A groundbreaking report has shone a light on barriers to boosting socio-economic diversity in the civil service that are hampering departments’ progress towards becoming more reflective of the nation.
The Social Mobility Commission found that people from disadvantaged backgrounds are “significantly underrepresented” within the organisation. It said those who manage to secure roles then struggle to “get on” because of “alienating and intimidating” behavioural codes that favour people from advantaged backgrounds.
The research found that the senior civil service has become more exclusive over the past five decades in terms of the proportion of staff from advantaged social backgrounds. It said that at present, just 18% of the SCS are from working-class or “low social economic backgrounds”. In 1967, the figure was 19%.
Across the whole civil service, 54% of staff were described as coming from a high socio-economic background (SEB), compared with a UK-wide figure of 37%. The report said that the 34% of civil servants described as coming from a low socio-economic background was also “significantly lower” than the UK-wide figure of 39%.
According to the report, the Treasury is the most posh department, with 77% of staff described as being from a high SEB. The Department for Digital, Culture Media and Sport is close behind on 76%. At the other end of the scale, the Department for Work and Pensions has the lowest proportion of staff from a high socio-economic background – just 43% – but the largest proportion of staff from a low one: 45%.
According to the report, civil servants from low socio-economic backgrounds often opt into operational career tracks with “clear bottlenecks” that limit their progression. It said others who join the civil service at higher grades move into operational roles because they see the skillset as “more transparent, tangible and meritocratic”.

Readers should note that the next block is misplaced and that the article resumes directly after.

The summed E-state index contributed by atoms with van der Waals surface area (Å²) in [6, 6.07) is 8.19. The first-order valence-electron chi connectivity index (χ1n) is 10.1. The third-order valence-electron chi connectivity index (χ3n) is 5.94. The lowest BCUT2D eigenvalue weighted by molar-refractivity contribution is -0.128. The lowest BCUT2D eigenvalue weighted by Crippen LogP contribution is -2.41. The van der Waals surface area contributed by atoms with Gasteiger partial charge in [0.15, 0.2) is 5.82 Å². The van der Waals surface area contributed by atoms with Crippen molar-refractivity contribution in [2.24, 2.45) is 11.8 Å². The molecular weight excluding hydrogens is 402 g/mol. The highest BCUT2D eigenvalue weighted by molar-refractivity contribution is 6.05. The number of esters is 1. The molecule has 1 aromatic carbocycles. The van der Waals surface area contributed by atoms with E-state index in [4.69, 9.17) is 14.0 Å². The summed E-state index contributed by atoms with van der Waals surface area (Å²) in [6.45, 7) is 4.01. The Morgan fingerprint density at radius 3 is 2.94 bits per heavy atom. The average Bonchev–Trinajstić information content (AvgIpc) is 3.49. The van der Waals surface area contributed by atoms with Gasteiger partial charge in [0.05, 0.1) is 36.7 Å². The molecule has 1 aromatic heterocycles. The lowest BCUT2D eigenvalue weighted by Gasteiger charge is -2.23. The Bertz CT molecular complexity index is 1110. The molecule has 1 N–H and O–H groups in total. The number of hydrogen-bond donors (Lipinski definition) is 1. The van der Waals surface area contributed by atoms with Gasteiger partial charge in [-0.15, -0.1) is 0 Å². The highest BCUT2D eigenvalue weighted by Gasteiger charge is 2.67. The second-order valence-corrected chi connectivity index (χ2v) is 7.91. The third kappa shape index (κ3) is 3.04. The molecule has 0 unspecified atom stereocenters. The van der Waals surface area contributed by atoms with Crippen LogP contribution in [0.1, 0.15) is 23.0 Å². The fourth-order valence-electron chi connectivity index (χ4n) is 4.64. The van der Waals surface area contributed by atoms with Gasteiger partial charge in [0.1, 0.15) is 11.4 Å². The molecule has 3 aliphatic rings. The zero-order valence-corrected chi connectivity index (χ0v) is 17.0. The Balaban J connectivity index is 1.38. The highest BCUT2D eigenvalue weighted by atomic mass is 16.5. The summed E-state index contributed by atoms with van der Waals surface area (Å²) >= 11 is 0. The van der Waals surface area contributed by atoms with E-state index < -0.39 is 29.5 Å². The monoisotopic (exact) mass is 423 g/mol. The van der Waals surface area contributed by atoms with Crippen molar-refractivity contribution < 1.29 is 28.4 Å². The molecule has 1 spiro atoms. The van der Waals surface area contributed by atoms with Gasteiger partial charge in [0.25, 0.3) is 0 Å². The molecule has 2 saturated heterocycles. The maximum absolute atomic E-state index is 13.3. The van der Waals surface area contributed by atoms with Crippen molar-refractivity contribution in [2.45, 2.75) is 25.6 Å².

Regionally, London has the highest proportion of civil servants from a high SEB (66%) and the lowest proportion from a low SEB (22%). The north east had the biggest proportion of civil servants from a low SEB (48%), and 41% from a high SEB.
Unwritten rules for progression
The report said civil servants from lower socio-economic backgrounds face barriers to progression because of “unwritten rules” that help those from privileged backgrounds.
They include access to “informal guides” and “accelerator career tracks”, negotiated opportunities and “the Whitehall effect” that favours staff based in central departments in London.
The commission said people from advantaged backgrounds also benefit from the “studied neutrality” behaviour code that rewards those who speak with a particular received pronunciation accent; are emotionally detached and understated in the way they present themselves; and who take an intellectual approach to culture and politics that “prizes the display of in-depth knowledge for its own sake” but which is not directly related to work.
The report said the code is “alienating and intimidating” for people from lower socio-economic backgrounds, but is important to understand in order to succeed.